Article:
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Police & Fire News

April 3, 2012

Police: Dealers exchanging drugs, money via clothes in stores

Clarksville police say they get reports of drugs found in stores at least once a week

CLARKSVILLE — Paula Uhl got more than she bargained for after taking her 14-year-old daughter shopping at the Green Tree Mall last week.

The two returned to their Lanesville home with various clothing items from the store Body Central. What they didn’t know was that they also brought home prescription pain pills that had been hidden in the pocket of a new pair of shorts with the intention of being picked up by someone else.

“She was trying them on at home. I was at work ... The next thing I knew, she was texting me a photo, saying ‘Look what I found in the pocket,’” Uhl said.

After doing a Google search, Uhl found out they were Lortab pills, which is a combination pill of acetaminophen and hydrocodone, according to drugs.com.

She called the store and police, who both said this isn’t the first time this has happened.

“We found them in our store before,” said Jessica Terry, first assistant manager at Body Central. “I have heard of it happening at a few other stores in the mall and out of the mall.”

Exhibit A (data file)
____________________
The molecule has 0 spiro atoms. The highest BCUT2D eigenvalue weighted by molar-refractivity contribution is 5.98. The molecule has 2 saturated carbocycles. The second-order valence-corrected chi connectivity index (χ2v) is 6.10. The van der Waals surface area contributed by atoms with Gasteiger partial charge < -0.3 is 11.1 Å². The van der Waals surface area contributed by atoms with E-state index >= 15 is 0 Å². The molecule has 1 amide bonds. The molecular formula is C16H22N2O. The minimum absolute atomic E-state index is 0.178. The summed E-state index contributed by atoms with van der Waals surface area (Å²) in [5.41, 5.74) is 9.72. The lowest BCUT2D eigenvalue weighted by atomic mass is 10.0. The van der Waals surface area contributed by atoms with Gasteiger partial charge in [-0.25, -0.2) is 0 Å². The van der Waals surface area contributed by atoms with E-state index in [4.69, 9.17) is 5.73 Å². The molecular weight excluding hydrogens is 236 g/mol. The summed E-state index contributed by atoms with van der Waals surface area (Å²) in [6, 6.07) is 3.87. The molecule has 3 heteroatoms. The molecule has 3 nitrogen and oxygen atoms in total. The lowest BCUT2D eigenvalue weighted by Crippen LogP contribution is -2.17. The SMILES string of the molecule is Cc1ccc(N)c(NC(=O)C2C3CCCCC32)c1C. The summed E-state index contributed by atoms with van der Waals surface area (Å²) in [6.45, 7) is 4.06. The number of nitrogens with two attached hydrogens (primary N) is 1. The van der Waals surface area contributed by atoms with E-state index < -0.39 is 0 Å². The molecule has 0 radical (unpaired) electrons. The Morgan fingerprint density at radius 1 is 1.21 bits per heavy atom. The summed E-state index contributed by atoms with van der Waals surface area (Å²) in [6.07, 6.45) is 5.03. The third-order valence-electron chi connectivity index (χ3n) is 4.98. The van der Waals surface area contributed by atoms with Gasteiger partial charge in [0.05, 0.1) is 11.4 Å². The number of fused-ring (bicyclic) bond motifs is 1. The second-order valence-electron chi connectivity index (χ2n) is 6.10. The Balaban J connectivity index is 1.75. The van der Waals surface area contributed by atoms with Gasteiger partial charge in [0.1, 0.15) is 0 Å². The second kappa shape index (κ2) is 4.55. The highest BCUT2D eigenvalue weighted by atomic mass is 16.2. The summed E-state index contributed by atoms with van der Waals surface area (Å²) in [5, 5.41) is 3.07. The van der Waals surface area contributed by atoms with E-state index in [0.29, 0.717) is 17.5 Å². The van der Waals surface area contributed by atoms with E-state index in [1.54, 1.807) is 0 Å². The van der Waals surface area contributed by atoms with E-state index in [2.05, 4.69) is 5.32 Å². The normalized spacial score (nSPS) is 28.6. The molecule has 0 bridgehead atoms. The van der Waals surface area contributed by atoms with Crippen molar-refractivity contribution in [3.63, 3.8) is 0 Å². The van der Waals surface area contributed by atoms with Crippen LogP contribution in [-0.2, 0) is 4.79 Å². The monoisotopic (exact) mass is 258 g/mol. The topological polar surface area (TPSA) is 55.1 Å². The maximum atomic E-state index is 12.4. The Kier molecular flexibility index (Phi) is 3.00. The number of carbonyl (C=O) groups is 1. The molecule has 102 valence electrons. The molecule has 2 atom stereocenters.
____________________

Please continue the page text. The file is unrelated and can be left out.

Clarksville Police Detective Nathan Walls said this seems to  be a growing trend.

“It is something we take seriously. We have stores maybe once a week call and say they found drugs or paraphernalia,” he said. “If it is something that can be investigated, we will.”

He said teens and young adults are exchanging pills and money through new clothing items in stores, and letting the person who is supposed to receive the pills/money know which item to look for in the stores. Walls said he has heard of this happening in various clothing stores in Clarksville as well as gas stations.

“What they are trying to avoid is the hand-to-hand contact between the dealer and buyer,” Walls said.

Walls said this trend is something parents need to be aware of.

“Parents should be vigilant with their children, period,” Walls said. “They should be careful with their medications. Medications, for the most part, are the drugs to be concerned about. It gateways into heavier painkillers and [drugs like] heroin. A lot of the drug use is in the early teenage years with pills and medication, because it is so readily available to them.”

Walls said this case is being investigated.

Uhl said she is shocked that this is happening locally.

“I would have never thought of anything like that,” Uhl said. “Maybe I’m naive. I never thought that it would be an issue to take my kid to the mall to buy clothes,” she said.

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